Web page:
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          September 5, 2012 7:31 AM

          They wouldn't have $100 to spare on a project you have probably worked on for months? If that's the problem, they should have spent that whole time working at a grocery store, not wasting time developing a game.

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            September 5, 2012 7:40 AM

            Most of the time is a project done in your spare time, you know the time you are not working? It's not a factor of 'I don't believe in my work.' it's a 'I got to feed my family.' or 'I gotta make my ::insert payment here::'

            You guys should stop being so condescending and come down from that pedestal you seem to have up your asses.

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              September 5, 2012 7:51 AM

              Agreed, zehh didn't need to be a dickhead about it. For all you know the guy who can't swing the $100 is already working at a grocery store.

              That said, it's not like there's a filing deadline here. It shouldn't be too hard to pigeonhole $100 over a reasonable amount of time on any job (ramen noodles FTW).

              If anything right now is a horrible time to submit to Greenlight because you're going to be be buried under everyone else.

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              September 5, 2012 7:52 AM

              No. Quality comes at a price, can't afford it? You aren't quality. J/K chill out already.

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              September 5, 2012 8:08 AM

              It's not about being condescending, but being realistic. $100 is absolutely nothing in the grand scheme of things and definitely not as a business expense. It's the cost of doing business. If you can't afford the tiny $100 filing application fee for Steam, yeah, you've got bigger priorities you should be focusing on rather than making a videogame. Like getting another job, for one.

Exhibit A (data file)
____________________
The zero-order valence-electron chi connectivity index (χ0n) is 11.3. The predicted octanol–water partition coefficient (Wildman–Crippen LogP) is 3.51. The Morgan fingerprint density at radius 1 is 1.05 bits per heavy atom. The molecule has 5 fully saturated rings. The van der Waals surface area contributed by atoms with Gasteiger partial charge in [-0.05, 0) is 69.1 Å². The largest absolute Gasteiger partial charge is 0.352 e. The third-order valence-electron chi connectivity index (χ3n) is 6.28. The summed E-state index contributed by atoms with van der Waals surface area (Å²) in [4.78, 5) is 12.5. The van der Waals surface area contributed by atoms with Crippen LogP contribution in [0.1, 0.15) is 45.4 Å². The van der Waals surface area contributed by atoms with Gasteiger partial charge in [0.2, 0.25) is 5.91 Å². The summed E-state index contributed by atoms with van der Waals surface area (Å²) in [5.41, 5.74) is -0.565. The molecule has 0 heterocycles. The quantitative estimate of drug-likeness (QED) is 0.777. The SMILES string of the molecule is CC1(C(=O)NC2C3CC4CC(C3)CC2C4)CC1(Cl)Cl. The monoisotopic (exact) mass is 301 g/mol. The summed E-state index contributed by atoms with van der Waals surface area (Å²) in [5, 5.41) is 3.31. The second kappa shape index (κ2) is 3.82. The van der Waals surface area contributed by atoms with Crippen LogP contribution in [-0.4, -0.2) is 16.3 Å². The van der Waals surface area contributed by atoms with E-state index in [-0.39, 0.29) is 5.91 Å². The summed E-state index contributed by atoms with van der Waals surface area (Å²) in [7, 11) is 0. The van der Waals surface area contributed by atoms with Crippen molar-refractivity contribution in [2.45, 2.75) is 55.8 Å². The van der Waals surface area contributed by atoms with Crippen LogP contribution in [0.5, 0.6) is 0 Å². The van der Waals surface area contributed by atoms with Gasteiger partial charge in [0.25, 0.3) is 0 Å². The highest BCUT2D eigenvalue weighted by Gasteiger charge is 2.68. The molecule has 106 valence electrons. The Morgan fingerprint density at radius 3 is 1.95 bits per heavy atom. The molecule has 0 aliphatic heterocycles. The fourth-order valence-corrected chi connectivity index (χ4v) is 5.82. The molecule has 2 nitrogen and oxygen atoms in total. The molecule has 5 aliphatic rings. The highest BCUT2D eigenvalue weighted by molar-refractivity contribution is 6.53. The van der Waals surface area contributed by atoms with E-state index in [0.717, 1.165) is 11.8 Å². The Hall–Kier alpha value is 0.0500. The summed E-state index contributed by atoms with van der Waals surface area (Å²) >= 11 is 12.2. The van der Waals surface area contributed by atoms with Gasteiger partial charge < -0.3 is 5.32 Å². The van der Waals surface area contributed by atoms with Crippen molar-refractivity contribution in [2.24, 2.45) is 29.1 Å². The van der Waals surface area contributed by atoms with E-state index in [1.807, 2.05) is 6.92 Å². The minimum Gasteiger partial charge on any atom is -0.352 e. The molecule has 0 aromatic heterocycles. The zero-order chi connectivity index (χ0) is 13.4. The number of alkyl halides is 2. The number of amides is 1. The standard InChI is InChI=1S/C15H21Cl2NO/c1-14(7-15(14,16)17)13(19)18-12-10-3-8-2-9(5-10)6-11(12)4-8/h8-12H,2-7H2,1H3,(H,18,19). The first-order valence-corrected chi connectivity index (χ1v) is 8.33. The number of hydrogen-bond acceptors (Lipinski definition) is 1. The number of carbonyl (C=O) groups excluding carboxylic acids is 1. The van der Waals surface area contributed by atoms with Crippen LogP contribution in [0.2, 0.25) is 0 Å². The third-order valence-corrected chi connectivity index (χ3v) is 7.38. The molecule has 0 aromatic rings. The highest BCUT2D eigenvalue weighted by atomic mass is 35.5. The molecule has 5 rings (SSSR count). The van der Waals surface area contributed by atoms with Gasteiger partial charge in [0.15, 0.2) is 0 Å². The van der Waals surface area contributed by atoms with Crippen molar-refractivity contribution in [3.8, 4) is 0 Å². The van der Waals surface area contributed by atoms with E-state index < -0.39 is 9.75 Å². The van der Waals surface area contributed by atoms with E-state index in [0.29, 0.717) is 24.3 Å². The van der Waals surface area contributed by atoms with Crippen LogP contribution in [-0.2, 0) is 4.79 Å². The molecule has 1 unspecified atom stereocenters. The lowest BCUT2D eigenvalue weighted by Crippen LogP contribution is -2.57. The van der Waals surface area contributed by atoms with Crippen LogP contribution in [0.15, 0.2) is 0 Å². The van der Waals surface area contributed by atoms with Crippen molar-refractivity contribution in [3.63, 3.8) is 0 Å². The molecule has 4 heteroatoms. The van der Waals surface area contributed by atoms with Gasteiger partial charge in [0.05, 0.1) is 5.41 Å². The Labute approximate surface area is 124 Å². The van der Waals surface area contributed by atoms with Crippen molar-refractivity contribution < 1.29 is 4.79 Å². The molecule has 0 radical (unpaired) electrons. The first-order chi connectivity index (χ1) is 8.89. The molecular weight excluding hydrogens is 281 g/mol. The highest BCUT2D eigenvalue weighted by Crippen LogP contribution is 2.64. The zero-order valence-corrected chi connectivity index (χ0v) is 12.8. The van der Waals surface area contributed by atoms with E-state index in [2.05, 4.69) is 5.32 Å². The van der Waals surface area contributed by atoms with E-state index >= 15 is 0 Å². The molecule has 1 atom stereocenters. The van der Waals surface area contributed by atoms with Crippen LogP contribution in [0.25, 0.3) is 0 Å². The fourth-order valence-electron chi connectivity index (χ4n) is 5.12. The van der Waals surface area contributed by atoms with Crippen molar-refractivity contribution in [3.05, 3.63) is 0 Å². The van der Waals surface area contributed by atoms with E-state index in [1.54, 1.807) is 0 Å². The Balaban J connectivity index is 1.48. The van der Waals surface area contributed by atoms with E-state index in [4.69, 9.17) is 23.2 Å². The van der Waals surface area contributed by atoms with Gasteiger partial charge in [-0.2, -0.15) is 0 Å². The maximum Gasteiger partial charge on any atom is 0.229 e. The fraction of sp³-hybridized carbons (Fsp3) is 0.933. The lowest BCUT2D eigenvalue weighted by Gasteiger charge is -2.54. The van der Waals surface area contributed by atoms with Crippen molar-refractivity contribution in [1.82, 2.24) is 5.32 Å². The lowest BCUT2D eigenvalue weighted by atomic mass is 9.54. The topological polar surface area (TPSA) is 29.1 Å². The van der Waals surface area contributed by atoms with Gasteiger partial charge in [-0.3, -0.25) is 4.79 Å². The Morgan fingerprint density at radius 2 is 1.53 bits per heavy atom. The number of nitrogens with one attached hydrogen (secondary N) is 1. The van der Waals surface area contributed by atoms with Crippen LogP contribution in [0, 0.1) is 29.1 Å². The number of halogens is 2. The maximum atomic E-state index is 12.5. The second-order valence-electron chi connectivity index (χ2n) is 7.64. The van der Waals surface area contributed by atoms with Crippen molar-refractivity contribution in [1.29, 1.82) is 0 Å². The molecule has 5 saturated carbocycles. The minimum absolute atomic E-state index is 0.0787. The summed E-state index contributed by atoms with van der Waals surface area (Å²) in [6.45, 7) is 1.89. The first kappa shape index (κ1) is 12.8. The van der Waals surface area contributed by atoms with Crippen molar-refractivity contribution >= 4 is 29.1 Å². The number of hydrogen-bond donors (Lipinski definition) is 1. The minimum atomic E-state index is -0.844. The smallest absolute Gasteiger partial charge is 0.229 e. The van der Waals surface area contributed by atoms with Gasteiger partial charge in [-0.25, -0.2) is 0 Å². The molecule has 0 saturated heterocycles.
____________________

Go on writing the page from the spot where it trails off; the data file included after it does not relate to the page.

Or if it's that important to you, do what most people starting a business would do: go without. Sacrifice. Don't buy that extra game, don't go to that concert, don't super size those fries, stuff like that. Bottom line, short of being destitute, there's ways of earning/saving $100 rather easily. And if that is such a huge dollar amount to you, then pickup a second (or third!) job and save until you do have the money. Then make as many videogames as you want and hopefully they'll be successful enough to super size all the fries you want.

              Or not. The world needs ditch diggers, too.

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              September 5, 2012 9:40 AM

              lol, oh please.

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              September 5, 2012 1:39 PM

              I don't see anyone here is being condescending. That's the reality. Even if you've done a game in your spare time, $100 is nothing unless you have an inordinate amount of games to publish.

              I stand by my original comment: if you don't have $100 to invest in a project, it's downright irresponsible to use your time building games.

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              September 5, 2012 2:50 PM

              Then get a Kickstarter going with a $100 goal. At some point you have to stop feeling sorry for yourself and make things happen. This isn't about being condescending or coming off a pedestal. It's how things get done.

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              September 5, 2012 2:52 PM

              If you can't afford $100, you do not take your game seriously enough to sell it on Steam. How are you going to handle support?

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              September 5, 2012 3:28 PM

              [deleted]

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            September 5, 2012 7:47 AM

            Agreed.

            Since when was it Valve's responsibility to market these games? It's the same way with XBLA, people get all self righteous about it, believing that some how MS or Valve have some obligation to give a fuck about what amounts to 1 out of a 1000 chance of being a good game.

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            September 5, 2012 7:49 AM

            I think the issue is, with all due respect to the charitable aspect, it's not that you're spending $100 to get your game on Steam, it's that you're spending $100 for the chance to get on Steam.

            History is filled with people who didn't have confidence in their own works who achieved great things. Margaret Mitchell worked on Gone with the Wind in her spare time for over a decade and never intended to show it to anyone. Only after a friend begged her to read it did it get discovered. If she had to spend $100 to get her friend to read it she never would have and the book would have never been published.